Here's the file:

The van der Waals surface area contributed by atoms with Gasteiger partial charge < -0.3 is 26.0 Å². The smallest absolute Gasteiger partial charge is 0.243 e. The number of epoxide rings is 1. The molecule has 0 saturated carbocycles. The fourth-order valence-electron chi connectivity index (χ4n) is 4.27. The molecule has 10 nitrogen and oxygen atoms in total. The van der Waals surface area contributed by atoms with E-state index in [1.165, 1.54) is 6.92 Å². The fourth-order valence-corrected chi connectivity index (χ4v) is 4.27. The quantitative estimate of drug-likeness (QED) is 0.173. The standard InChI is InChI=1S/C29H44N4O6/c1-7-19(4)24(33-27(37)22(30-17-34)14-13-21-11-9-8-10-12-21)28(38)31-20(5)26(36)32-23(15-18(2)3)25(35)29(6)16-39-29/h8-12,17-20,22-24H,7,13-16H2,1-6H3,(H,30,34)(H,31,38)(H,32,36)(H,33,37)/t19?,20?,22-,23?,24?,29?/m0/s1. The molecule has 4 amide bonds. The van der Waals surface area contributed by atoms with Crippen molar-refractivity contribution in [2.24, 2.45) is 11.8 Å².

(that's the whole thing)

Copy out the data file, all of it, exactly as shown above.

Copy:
The van der Waals surface area contributed by atoms with Gasteiger partial charge < -0.3 is 26.0 Å². The smallest absolute Gasteiger partial charge is 0.243 e. The number of epoxide rings is 1. The molecule has 0 saturated carbocycles. The fourth-order valence-electron chi connectivity index (χ4n) is 4.27. The molecule has 10 nitrogen and oxygen atoms in total. The van der Waals surface area contributed by atoms with E-state index in [1.165, 1.54) is 6.92 Å². The fourth-order valence-corrected chi connectivity index (χ4v) is 4.27. The quantitative estimate of drug-likeness (QED) is 0.173. The standard InChI is InChI=1S/C29H44N4O6/c1-7-19(4)24(33-27(37)22(30-17-34)14-13-21-11-9-8-10-12-21)28(38)31-20(5)26(36)32-23(15-18(2)3)25(35)29(6)16-39-29/h8-12,17-20,22-24H,7,13-16H2,1-6H3,(H,30,34)(H,31,38)(H,32,36)(H,33,37)/t19?,20?,22-,23?,24?,29?/m0/s1. The molecule has 4 amide bonds. The van der Waals surface area contributed by atoms with Crippen molar-refractivity contribution in [2.24, 2.45) is 11.8 Å².